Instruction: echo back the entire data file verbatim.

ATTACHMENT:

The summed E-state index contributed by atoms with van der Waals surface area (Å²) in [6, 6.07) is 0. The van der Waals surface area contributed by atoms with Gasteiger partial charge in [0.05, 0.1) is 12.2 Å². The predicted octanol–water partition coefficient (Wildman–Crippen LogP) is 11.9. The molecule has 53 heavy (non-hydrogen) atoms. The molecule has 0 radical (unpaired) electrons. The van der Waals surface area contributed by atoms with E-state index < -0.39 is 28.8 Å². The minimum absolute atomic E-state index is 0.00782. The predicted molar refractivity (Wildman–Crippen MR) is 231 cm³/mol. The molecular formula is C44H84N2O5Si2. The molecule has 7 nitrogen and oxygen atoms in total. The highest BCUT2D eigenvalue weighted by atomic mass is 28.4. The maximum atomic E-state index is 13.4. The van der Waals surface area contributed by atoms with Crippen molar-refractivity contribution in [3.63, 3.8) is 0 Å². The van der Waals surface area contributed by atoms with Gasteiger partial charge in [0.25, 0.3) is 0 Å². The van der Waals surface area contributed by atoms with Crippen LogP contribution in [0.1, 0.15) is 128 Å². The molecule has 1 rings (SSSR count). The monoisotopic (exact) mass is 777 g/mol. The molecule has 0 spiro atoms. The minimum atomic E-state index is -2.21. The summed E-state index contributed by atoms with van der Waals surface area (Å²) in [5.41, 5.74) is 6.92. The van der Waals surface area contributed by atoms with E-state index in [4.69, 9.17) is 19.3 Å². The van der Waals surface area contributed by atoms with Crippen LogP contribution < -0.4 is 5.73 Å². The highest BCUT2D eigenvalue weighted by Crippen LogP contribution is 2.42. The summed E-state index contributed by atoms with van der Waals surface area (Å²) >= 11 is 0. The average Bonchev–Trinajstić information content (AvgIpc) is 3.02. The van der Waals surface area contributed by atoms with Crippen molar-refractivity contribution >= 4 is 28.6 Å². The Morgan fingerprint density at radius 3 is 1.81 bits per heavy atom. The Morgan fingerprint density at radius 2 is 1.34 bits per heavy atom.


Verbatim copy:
The summed E-state index contributed by atoms with van der Waals surface area (Å²) in [6, 6.07) is 0. The van der Waals surface area contributed by atoms with Gasteiger partial charge in [0.05, 0.1) is 12.2 Å². The predicted octanol–water partition coefficient (Wildman–Crippen LogP) is 11.9. The molecule has 53 heavy (non-hydrogen) atoms. The molecule has 0 radical (unpaired) electrons. The van der Waals surface area contributed by atoms with E-state index < -0.39 is 28.8 Å². The minimum absolute atomic E-state index is 0.00782. The predicted molar refractivity (Wildman–Crippen MR) is 231 cm³/mol. The molecular formula is C44H84N2O5Si2. The molecule has 7 nitrogen and oxygen atoms in total. The highest BCUT2D eigenvalue weighted by atomic mass is 28.4. The maximum atomic E-state index is 13.4. The van der Waals surface area contributed by atoms with Crippen molar-refractivity contribution in [3.63, 3.8) is 0 Å². The van der Waals surface area contributed by atoms with Gasteiger partial charge in [0.25, 0.3) is 0 Å². The van der Waals surface area contributed by atoms with Crippen LogP contribution in [0.1, 0.15) is 128 Å². The molecule has 1 rings (SSSR count). The monoisotopic (exact) mass is 777 g/mol. The molecule has 0 spiro atoms. The minimum atomic E-state index is -2.21. The summed E-state index contributed by atoms with van der Waals surface area (Å²) in [5.41, 5.74) is 6.92. The van der Waals surface area contributed by atoms with E-state index in [4.69, 9.17) is 19.3 Å². The van der Waals surface area contributed by atoms with Crippen LogP contribution < -0.4 is 5.73 Å². The highest BCUT2D eigenvalue weighted by Crippen LogP contribution is 2.42. The summed E-state index contributed by atoms with van der Waals surface area (Å²) >= 11 is 0. The average Bonchev–Trinajstić information content (AvgIpc) is 3.02. The van der Waals surface area contributed by atoms with Crippen molar-refractivity contribution >= 4 is 28.6 Å². The Morgan fingerprint density at radius 3 is 1.81 bits per heavy atom. The Morgan fingerprint density at radius 2 is 1.34 bits per heavy atom.